Please use this identifier to cite or link to this item:
Title: The making of a maritime explorer: the early career of Matthew Flinders
Authors: Morgan, K
Keywords: Exploration;Australia;Navigation;Patronage;Charts
Issue Date: 2016
Publisher: Taylor & Francis
Citation: Journal for Maritime Research, 18(1): pp. 1 - 16, (2016)
Abstract: This article examines the early career of Matthew Flinders (1774–1814) to determine the ways in which his training as a navigator, hydrographer and cartographer prepared him for undertaking the first circumnavigation of Australia in the Investigator between 1801 and 1803. Two main questions are answered in relation to this theme. First, why was such a young naval officer as Flinders (he was 26) selected to lead such an important voyage of discovery? And, second, in what ways did the choice of Flinders as the commander of the Investigator reflect the training he had received? The article argues that the making of Flinders as a maritime explorer was forged through his successive nautical achievements in the 1790s, partly in relation to William Bligh’s second breadfruit voyage to the Pacific in 1791–1792 and partly in relation to voyages along the coasts of New South Wales and Van Diemen’s Land that Flinders undertook between 1795 and 1800. During that period, Flinders jointly discovered Bass Strait and circumnavigated Van Diemen’s Land: these were the two most significant geographical discoveries in Australia since the era of Captain Cook. The article shows that when he returned from Port Jackson to London in 1800, Flinders was the most experienced candidate with knowledge of Australian waters who was available to lead the Investigator expedition. It also argues that Flinders placed himself in a highly favourable position to be selected as the leader of the circumnavigation through demonstrating to Sir Joseph Banks, his patron, that he had a thorough, up-to-date knowledge of what needed to be discovered about Australia through maritime exploration. Throughout, there will be an emphasis on the nautical skills Flinders acquired rapidly as a young midshipman and lieutenant and on his determination and initiative to devote his career to Australian discovery.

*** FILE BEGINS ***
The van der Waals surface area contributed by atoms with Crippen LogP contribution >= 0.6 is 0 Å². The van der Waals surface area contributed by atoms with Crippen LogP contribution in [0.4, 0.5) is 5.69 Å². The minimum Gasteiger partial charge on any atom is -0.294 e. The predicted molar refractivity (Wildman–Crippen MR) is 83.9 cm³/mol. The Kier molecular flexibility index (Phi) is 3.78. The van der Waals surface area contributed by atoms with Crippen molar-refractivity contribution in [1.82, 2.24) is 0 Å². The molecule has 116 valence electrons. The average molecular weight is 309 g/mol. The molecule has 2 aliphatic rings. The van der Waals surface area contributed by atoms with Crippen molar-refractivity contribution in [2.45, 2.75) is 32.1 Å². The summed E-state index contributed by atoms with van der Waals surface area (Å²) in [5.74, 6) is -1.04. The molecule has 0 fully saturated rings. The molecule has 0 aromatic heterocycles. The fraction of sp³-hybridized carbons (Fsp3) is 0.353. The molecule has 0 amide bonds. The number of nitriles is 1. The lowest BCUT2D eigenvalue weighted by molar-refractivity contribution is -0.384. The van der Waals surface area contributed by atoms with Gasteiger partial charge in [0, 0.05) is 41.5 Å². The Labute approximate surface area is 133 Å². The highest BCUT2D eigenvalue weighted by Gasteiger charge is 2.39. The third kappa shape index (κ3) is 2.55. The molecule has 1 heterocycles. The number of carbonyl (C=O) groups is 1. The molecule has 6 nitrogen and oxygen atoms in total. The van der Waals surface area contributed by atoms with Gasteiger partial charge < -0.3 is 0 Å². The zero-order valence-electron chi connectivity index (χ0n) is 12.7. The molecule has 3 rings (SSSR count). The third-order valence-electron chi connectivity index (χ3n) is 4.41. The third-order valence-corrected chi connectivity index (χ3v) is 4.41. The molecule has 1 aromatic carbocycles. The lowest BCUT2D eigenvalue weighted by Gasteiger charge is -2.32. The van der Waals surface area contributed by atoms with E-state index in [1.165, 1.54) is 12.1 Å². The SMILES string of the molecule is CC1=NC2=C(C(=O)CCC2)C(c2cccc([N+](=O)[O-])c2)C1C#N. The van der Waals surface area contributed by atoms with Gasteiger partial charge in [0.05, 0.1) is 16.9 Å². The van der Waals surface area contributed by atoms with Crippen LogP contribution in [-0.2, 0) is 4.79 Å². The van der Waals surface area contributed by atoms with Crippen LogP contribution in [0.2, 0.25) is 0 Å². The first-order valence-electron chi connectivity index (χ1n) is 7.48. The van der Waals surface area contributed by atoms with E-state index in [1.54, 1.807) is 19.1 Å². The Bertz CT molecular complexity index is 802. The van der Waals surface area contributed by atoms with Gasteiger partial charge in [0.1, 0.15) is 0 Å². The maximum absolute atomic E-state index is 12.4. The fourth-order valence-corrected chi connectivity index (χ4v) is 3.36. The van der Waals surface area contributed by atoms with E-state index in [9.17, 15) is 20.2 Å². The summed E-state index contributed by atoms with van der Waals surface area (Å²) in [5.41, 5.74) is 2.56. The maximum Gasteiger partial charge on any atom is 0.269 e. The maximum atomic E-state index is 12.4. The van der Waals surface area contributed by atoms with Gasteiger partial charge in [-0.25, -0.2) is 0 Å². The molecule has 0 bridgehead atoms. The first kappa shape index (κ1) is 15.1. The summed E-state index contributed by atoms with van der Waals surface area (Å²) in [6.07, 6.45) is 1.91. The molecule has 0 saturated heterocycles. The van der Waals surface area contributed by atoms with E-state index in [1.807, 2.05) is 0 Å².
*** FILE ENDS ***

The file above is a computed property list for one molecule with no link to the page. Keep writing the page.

Description: This is an Accepted Manuscript of an article published by Taylor & Francis in Journal for Maritime Research on 09/08/2016, available online:
ISSN: 2153-3369
Appears in Collections:Dept of Politics, History and Law Research Papers

Files in This Item:
File Description SizeFormat 
FullText.pdfThis is an Accepted Manuscript of an article published by Taylor & Francis in Journal for Maritime Research on 09/08/2016, available online: kBAdobe PDFView/Open

Items in BURA are protected by copyright, with all rights reserved, unless otherwise indicated.